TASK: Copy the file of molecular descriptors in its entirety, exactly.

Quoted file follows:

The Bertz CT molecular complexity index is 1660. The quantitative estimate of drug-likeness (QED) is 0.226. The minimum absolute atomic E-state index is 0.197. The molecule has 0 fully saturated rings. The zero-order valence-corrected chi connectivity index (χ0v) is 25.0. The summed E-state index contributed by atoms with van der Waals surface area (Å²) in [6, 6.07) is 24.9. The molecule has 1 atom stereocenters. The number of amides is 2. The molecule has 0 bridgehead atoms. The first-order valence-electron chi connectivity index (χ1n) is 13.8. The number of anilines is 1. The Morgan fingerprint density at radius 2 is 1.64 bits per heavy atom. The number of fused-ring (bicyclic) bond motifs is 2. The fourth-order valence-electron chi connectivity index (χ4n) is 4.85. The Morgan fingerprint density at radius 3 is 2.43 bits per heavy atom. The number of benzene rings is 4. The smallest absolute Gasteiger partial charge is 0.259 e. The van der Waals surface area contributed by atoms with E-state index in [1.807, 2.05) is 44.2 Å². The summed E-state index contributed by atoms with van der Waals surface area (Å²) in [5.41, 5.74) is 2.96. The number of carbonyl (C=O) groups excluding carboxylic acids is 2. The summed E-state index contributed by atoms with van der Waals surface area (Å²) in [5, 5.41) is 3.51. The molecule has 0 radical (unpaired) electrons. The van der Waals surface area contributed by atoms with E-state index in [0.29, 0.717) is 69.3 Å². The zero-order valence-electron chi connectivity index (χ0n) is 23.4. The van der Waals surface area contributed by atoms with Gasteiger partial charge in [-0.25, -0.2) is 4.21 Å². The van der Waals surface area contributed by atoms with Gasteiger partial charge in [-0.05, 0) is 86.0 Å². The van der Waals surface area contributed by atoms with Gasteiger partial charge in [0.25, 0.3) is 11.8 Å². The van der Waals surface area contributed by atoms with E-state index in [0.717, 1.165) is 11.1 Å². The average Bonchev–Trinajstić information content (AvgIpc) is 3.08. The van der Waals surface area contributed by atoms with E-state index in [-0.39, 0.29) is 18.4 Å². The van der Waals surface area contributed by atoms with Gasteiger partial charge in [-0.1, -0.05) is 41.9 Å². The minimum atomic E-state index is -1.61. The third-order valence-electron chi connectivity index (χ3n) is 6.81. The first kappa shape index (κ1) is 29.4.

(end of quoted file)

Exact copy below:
The Bertz CT molecular complexity index is 1660. The quantitative estimate of drug-likeness (QED) is 0.226. The minimum absolute atomic E-state index is 0.197. The molecule has 0 fully saturated rings. The zero-order valence-corrected chi connectivity index (χ0v) is 25.0. The summed E-state index contributed by atoms with van der Waals surface area (Å²) in [6, 6.07) is 24.9. The molecule has 1 atom stereocenters. The number of amides is 2. The molecule has 0 bridgehead atoms. The first-order valence-electron chi connectivity index (χ1n) is 13.8. The number of anilines is 1. The Morgan fingerprint density at radius 2 is 1.64 bits per heavy atom. The number of fused-ring (bicyclic) bond motifs is 2. The fourth-order valence-electron chi connectivity index (χ4n) is 4.85. The Morgan fingerprint density at radius 3 is 2.43 bits per heavy atom. The number of benzene rings is 4. The smallest absolute Gasteiger partial charge is 0.259 e. The van der Waals surface area contributed by atoms with E-state index in [1.807, 2.05) is 44.2 Å². The summed E-state index contributed by atoms with van der Waals surface area (Å²) in [5.41, 5.74) is 2.96. The number of carbonyl (C=O) groups excluding carboxylic acids is 2. The summed E-state index contributed by atoms with van der Waals surface area (Å²) in [5, 5.41) is 3.51. The molecule has 0 radical (unpaired) electrons. The van der Waals surface area contributed by atoms with E-state index in [0.29, 0.717) is 69.3 Å². The zero-order valence-electron chi connectivity index (χ0n) is 23.4. The van der Waals surface area contributed by atoms with Gasteiger partial charge in [-0.25, -0.2) is 4.21 Å². The van der Waals surface area contributed by atoms with Gasteiger partial charge in [-0.05, 0) is 86.0 Å². The van der Waals surface area contributed by atoms with Gasteiger partial charge in [0.25, 0.3) is 11.8 Å². The van der Waals surface area contributed by atoms with E-state index in [0.717, 1.165) is 11.1 Å². The average Bonchev–Trinajstić information content (AvgIpc) is 3.08. The van der Waals surface area contributed by atoms with E-state index in [-0.39, 0.29) is 18.4 Å². The van der Waals surface area contributed by atoms with Gasteiger partial charge in [-0.1, -0.05) is 41.9 Å². The minimum atomic E-state index is -1.61. The third-order valence-electron chi connectivity index (χ3n) is 6.81. The first kappa shape index (κ1) is 29.4.